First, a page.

Peacock (Gu Changwei / China / 2005) OWE, Nov 3, 18:00
Peacock is the story of the life of a family in the rural Chinese city of Anyang during the fizzing out of the Cultural Revolution. Sensitive, sentimental, compelling and flawlessly realised, Gu Changwei’s first feature film as director is a splendid success. In the young lives of the three siblings of the Wei family, aspirations of brightness, dreams and the resulting desolation and despair are realised in the midst of the confusion, smog and red fervour. An era where the notion of individual was suppressed is illuminated by the honest personal qualities of the characters and the inherent, unchangeable natures by which they live.
The story of the Wei family is simultaneously a story of five individuals and one of millions of families during this era, constant interplay of individual and general augments the sense of the characters’ susceptibility to the regime, and to their intrinsic temperaments. Among their innumerable daily tasks, pressing coal paste into bricks, bottling tomatoes, the fates of the members of the Wei family are played out. The elder brother, mentally retarded from a childhood illness is shuffled between factory jobs. Tempered by his naive enjoyment of shifting frozen carcasses and running sacks of flour back and forth all day, the austere reality of such industry is portrayed. His older sister is not satisfied with her job in a nursery, she sets her sights on a handsome, vacant paratrooper, then on joining the Air Force. Both fail. Subsequently her time washing bottles in a medicine factory is similar ennui for her dreaming, romantic mind. The younger brother falls into the struggle of the world outside of Anyang, a schoolboy disgraced, he is assimilated by smoky-lensed sunglassed, flared-trousered city.
Their parents are resigned and benign, anxious to steer their children in a direction that will not draw societal criticism. Alas, a free thinking, free acting daughter and a compulsive, idiosyncratic son express themselves in serene, fantastic cinematic episodes in Peacock. As the film progresses, their youthful aspirations are left behind, realised, adjusted by reality, readjusted by faith in life. From the mundane and often tragic, radiate a genuine sentimentality, the three siblings are resilient and embrace life’s cruelty and beauty.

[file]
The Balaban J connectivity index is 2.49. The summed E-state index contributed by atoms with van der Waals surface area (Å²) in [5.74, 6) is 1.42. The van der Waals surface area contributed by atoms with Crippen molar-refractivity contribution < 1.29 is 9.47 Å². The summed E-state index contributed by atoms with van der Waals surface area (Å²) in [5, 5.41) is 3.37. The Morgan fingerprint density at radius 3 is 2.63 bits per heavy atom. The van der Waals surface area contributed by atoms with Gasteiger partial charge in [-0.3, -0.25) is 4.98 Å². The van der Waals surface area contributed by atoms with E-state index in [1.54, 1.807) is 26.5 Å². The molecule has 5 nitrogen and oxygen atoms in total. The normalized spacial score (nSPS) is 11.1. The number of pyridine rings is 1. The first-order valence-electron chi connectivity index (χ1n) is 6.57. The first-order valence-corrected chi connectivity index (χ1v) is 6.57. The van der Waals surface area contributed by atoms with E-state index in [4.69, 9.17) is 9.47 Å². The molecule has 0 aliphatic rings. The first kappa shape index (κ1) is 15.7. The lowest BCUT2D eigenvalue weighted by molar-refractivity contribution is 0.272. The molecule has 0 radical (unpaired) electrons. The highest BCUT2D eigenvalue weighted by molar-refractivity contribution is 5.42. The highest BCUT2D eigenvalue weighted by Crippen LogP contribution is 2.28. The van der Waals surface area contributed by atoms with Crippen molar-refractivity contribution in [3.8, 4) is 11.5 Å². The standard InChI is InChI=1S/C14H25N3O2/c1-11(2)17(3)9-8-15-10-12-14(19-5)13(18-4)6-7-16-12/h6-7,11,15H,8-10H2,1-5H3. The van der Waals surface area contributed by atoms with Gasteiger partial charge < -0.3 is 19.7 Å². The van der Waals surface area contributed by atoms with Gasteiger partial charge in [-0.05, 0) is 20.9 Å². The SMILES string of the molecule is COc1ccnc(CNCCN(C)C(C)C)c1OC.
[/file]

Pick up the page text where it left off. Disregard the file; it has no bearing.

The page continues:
Gu Changwei, a cinematographer of great renown, has worked on masterpieces of ‘Fifth Generation’ Chinese film such as Chen Kaige’s Farewell My Concubine and Zhang Yimou’s Red Sorghum. Poetic, serene sequences throughout the film are testament to two decades directing photography, his credibility as an accomplished director is also established. Many sequences employ static camera work; the characters’ motion and melodious north Henan dialect animates the bleak spaces in Anyang’s twisted grey houses and monstrous factories and the streets cutting through the city. Acting is a ‘simple visual harmony’ for Gu Changwei. The cast of Peacock work naturally and harmoniously, resulting in flawless, convincing screenplay and unaffected performances. Zhang Jinchu plays the lead of the elder sister in a curious blossoming of youth, of unique romance and dream wrapped in warm sadness. Lu Yulai plays the younger brother, Feng Li plays the older brother, they encapsulate the audacity and the eccentric, bestial nature of their respective characters. Several of the cast in Peacock are not professionally trained actors, this adds to the realism of the overall production, and to the vivacity of the characters.
Peacock is about dreams, it is a celebration of life, of the human being. Gu Changwei mellifluously matches memory of a painfully, passionately remembered period with the intimacies of fragile individual relations and endurance. Melancholic sentimentality frames the characters, but does not lend itself to saccharin reminiscence. When his motivation for making a film set twenty years ago was questioned, Gu Changwei discussed the balance and conflict between the individual and the environment, and remarked: “With a compassionate attitude, I want to reawaken people’s memory of that era and to show that we are yet again faced with the same difficulties.”
The peacock, in a snow-covered Anyang is presumed not to display its plumage during the winter months, ‘The peacocks in our city are all fake.’ is ruefully remarked. The alluring display of the peacock’s feathers is the beauty and serenity that the characters aspire to, it is the fleeting, delicate moment when such beauty is realised, and such beauty is realised in Gu Changwei’s film.
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